by Matt Weiner
There is a scene early on in The Midwife that consists almost entirely of a conversation between Beatrice (Catherine Deneuve) and her doctor, in which Beatrice says barely a word and yet the camera doesn’t move from her face the entire time.
Director and writer Martin Provost allows moments like these to unfold again and again throughout the film, relying on superb performances and an unsentimental treatment of the material to present an arresting and spare meditation on love and the passage of time.
Claire (Catherine Frot) is an uptight midwife in Paris whose grim adherence to routine seems on the verge of upheaval, both professionally and personally. This coincides with the free-spirited Beatrice, the mistress of Claire’s dead father, reappearing out of nowhere.
It’s a familiar setup: Claire and Beatrice are natural foils, and they both have some unexorcised emotions to work out over the man they both loved, in their own ways. But that relationship between Claire and Beatrice is the main attraction, and the two actresses work off one another in a way that keeps things poignant, never melodramatic.
Deneuve, in particular, is equal parts devastating and disarming as Beatrice. It’s fitting that at this point in her career, she’s now deconstructing the haughty mystery that she become indelibly associated with over the last 50 years.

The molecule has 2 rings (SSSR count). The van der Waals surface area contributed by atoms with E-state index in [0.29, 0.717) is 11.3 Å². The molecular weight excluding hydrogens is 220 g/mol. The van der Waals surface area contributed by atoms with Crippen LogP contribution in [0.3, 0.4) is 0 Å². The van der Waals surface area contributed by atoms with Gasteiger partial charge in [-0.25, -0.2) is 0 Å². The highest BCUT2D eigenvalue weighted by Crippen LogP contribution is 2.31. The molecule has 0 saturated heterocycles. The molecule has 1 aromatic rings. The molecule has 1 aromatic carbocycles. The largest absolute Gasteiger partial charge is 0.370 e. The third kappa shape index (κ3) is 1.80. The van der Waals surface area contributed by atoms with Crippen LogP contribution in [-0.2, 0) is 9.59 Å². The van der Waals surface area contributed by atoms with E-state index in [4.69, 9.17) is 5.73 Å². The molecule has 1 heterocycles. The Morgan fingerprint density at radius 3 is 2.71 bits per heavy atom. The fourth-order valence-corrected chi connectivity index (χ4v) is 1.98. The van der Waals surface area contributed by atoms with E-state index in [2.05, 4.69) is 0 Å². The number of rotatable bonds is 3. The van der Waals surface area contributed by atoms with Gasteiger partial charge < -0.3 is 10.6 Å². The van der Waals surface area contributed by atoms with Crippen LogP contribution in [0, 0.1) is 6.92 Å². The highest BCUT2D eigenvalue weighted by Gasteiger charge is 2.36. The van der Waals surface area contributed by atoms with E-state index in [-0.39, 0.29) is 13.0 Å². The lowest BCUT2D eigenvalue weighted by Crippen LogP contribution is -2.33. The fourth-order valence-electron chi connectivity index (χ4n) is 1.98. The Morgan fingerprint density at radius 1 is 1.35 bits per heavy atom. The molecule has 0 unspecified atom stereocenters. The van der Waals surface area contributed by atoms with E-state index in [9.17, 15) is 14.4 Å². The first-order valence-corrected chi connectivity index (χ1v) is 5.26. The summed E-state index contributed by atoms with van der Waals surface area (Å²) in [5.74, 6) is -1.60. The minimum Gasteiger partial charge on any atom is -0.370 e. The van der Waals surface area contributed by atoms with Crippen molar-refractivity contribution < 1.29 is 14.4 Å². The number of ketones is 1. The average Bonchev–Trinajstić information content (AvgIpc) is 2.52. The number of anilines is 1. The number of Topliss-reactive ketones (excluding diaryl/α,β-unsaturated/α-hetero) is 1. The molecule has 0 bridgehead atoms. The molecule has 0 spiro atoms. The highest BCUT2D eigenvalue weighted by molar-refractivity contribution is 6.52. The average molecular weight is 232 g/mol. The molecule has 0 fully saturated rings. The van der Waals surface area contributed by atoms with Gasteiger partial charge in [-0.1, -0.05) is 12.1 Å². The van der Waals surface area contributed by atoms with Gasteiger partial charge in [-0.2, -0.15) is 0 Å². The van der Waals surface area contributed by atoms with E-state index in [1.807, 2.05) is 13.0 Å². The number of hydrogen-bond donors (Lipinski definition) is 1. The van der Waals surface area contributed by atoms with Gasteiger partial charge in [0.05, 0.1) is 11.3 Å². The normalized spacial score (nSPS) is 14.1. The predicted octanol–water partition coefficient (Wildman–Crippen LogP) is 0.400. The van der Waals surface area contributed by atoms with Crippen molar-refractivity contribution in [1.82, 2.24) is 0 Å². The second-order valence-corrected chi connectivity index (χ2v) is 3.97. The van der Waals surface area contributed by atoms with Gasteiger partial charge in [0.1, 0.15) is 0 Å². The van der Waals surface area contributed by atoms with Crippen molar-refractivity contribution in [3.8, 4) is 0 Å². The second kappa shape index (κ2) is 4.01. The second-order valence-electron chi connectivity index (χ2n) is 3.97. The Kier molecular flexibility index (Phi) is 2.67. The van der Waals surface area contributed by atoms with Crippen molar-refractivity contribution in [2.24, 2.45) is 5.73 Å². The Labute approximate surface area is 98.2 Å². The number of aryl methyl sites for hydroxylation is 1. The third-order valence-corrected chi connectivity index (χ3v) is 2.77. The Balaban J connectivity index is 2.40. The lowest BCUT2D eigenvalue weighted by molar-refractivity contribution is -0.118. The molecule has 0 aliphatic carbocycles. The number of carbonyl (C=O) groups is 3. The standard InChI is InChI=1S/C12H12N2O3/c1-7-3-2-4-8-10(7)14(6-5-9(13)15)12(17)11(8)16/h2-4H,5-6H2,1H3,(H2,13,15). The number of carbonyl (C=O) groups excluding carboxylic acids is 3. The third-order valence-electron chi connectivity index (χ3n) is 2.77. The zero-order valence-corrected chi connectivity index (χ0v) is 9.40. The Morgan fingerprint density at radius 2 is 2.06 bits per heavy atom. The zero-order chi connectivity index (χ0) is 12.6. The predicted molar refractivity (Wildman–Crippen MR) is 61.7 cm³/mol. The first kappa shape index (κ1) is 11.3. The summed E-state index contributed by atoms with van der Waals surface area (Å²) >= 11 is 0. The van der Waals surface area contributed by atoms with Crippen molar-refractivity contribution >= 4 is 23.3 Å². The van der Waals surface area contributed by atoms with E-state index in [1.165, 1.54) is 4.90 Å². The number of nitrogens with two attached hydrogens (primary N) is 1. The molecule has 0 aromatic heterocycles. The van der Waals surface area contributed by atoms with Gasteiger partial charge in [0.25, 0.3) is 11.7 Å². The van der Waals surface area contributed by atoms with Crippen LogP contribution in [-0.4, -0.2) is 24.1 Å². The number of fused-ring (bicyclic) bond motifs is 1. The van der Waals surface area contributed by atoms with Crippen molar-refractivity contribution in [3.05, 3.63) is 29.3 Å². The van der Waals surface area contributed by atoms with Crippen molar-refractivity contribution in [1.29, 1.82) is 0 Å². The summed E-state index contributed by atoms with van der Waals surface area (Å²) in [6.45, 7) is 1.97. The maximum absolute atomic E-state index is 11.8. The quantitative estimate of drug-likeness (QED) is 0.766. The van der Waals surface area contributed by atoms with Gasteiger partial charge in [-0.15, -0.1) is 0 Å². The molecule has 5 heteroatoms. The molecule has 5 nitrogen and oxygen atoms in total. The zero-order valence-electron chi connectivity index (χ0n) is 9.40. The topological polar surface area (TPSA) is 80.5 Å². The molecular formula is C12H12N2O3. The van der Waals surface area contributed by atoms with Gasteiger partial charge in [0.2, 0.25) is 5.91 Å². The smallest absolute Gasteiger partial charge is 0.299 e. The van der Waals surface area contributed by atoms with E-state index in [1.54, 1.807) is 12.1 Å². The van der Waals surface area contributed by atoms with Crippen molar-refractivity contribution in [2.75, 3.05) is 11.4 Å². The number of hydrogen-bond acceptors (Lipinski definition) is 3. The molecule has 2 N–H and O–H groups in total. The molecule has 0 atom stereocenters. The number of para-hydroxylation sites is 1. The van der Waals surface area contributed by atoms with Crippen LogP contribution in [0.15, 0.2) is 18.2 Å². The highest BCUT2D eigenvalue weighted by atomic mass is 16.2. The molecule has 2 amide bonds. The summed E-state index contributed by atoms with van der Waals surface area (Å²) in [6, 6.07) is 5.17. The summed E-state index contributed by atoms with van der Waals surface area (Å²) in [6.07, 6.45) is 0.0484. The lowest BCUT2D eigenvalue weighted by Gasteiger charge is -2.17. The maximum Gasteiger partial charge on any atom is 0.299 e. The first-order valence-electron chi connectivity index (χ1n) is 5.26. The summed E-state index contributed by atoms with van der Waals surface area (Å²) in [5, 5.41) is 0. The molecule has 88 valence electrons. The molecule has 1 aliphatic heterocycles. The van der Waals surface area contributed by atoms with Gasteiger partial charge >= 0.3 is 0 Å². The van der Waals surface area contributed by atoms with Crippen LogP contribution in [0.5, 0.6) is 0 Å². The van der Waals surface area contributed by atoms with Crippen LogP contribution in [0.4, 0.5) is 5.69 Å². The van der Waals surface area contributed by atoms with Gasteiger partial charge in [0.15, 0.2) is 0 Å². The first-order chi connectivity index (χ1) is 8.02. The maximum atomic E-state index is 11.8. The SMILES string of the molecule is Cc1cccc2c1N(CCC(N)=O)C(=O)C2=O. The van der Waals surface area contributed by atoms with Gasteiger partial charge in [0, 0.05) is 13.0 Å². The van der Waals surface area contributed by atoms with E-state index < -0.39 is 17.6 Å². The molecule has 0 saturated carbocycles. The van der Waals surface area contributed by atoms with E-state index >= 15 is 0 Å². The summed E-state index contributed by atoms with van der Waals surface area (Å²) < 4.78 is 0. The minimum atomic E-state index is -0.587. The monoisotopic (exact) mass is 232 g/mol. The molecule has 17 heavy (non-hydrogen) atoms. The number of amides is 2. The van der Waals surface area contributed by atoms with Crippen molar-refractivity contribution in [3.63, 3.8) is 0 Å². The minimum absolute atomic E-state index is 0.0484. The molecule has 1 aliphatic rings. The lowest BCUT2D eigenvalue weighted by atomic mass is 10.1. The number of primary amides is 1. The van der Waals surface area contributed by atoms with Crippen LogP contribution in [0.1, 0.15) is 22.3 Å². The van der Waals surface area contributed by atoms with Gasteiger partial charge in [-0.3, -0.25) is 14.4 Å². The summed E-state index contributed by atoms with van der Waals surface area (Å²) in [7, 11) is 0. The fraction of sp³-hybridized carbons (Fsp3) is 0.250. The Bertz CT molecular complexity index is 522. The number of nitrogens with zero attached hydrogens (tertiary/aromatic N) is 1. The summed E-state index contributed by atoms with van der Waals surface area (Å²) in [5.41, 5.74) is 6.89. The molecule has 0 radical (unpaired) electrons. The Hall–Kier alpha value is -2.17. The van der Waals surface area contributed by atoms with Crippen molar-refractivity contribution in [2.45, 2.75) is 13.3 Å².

What happens when life finally strips away all the defensive layers and artifice that a woman like Beatrice has worked so hard to maintain? What remains when you’re all alone save a body that’s slowly betraying you?
The film doesn’t answer all these questions. And, beguilingly, neither does Deneuve. As circumstances force Beatrice to part with all her glamorous trappings, she holds onto her defiance. And some of her reticence.
In The Midwife, it’s not death that the characters are afraid of—it’s all the indignity that time heaps on us in between being born and dying. Babies “spring out from nothing,” Claire observes. Controlling as she is, Claire can only do so much for those she has brought into the world.
What anyone chooses to make of their time afterward, the film suggests, is all part of the mystery, joy and frustration of being alive.